Sustainable school commuting – understanding choices and identifying opportunities
J Andrew Kelly and
Journal of Transport Geography, 2014, vol. 34, issue C, 221-230
Travel to primary or secondary school during term constitutes a significant portion of the early morning flows of people on a transport network within all developed nations. Where school commutes are made by private cars there can be a significant contribution to early morning traffic congestion and associated externalities, as well as missed opportunities in regards to benefits that would accrue from higher occupancy and non-motorised modes of travel. This paper considers the challenge of shifting primary school students away from private car drop offs (PCDOs) in a case study area where over 60% of primary school children are driven to school. The paper engages and analyses an array of recent census and transport specific data through econometric and GIS-based methodologies to update and understand the modal choice decision factors involved, and to identify appropriate opportunities for change which may thereafter be trialled, supported and developed. The authors identify distance to travel as the most significant determinant of mode choice, and furthermore, by utilising a blend of GIS and census data, identify 2km as a guiding ‘splitting line’ or threshold between the alternative modes of walking and using transit or other motorised modes. This guidance on a distance splitting line is not a rule, but can inform the tailoring of modal shift intervention strategies appropriate to the specific circumstances and current behavioural trends. Above 2km the paper finds that students rarely walk to school and offers an evidence based recommendation for specific school bus services or coordinated carpooling as part of the solution. Below 2km, a walking school bus can serve as a functional substitute to PCDOs and is identified as feasible for certain areas given the student densities and school locations. In both cases recent technological innovations can support change. The research further finds that low car ownership rates, students having siblings and living in safe areas encourage the use of substitutive modes over PCDOs. The analytical approach of the paper can be replicated and the full detail of the analysis can offer guidance for community coordinated actions and local authority interventions to support sustainable school travel outcomes.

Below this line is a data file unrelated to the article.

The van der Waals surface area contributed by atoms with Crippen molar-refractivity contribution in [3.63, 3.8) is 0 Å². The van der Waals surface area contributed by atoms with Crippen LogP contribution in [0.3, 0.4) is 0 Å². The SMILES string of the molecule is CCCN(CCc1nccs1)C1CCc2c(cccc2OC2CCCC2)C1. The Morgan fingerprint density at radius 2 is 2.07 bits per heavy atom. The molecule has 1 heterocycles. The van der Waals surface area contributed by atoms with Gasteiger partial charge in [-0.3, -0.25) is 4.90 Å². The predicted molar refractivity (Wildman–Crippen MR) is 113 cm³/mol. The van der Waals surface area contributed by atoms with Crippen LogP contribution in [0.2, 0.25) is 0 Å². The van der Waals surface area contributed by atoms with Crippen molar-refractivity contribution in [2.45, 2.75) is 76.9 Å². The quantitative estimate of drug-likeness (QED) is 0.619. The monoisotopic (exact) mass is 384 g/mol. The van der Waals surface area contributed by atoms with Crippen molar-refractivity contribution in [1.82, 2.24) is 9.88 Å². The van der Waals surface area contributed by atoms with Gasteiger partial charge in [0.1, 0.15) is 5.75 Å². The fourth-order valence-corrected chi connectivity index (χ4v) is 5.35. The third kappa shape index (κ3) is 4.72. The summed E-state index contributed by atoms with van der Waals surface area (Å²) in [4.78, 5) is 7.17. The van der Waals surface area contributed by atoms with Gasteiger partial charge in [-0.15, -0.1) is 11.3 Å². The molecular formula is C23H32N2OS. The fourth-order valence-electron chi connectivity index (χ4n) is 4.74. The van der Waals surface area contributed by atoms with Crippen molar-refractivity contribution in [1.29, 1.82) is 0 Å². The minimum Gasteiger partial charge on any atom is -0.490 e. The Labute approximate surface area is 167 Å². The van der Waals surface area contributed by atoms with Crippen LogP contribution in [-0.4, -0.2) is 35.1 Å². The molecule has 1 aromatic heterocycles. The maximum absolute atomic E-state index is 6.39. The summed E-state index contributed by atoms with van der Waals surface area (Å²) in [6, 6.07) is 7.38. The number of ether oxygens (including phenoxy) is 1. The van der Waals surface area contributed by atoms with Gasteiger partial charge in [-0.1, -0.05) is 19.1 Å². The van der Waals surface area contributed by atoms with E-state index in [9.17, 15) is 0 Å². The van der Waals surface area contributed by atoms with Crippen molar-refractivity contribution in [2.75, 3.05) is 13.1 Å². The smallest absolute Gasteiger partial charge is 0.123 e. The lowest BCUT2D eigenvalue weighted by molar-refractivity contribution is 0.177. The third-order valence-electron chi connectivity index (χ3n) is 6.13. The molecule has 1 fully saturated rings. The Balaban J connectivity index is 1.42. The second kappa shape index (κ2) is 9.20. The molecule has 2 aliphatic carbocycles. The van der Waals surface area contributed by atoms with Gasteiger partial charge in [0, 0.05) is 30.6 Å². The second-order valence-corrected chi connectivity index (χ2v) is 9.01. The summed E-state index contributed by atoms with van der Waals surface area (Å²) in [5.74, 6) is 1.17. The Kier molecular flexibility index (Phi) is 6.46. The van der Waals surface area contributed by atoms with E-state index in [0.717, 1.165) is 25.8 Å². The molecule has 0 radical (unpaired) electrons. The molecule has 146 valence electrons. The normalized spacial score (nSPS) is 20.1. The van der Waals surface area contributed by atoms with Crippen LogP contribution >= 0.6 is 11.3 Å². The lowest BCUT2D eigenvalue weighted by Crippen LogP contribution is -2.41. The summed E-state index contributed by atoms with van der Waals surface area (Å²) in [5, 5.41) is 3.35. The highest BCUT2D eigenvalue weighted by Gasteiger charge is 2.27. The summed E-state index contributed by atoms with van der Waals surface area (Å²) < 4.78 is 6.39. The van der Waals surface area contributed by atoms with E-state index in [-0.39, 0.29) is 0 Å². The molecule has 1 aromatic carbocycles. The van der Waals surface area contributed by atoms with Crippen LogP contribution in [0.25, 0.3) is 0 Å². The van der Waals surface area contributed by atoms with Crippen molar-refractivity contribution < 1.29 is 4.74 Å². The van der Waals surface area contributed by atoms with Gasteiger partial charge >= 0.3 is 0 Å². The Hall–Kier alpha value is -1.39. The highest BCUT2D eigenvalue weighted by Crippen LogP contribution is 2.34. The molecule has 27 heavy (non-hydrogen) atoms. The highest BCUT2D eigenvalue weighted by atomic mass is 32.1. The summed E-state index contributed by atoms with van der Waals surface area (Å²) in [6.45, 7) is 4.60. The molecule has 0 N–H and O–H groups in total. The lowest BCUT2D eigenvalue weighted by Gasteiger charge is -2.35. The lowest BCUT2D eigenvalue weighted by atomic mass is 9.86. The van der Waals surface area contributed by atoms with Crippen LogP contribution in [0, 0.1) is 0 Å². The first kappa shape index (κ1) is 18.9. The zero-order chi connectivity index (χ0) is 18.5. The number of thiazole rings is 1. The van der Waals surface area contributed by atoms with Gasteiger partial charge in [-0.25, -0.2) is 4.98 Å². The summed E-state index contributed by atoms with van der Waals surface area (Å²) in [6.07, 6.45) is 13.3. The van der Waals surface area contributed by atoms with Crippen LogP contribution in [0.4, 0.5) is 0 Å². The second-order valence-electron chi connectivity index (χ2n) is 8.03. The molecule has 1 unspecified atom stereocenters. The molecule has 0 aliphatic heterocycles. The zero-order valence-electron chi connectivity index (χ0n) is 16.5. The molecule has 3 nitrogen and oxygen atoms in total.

Keywords: Transport; Mode; Schools; Sustainable; Commute; Policy (search for similar items in EconPapers)
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Persistent link: https://EconPapers.repec.org/RePEc:eee:jotrge:v:34:y:2014:i:c:p:221-230
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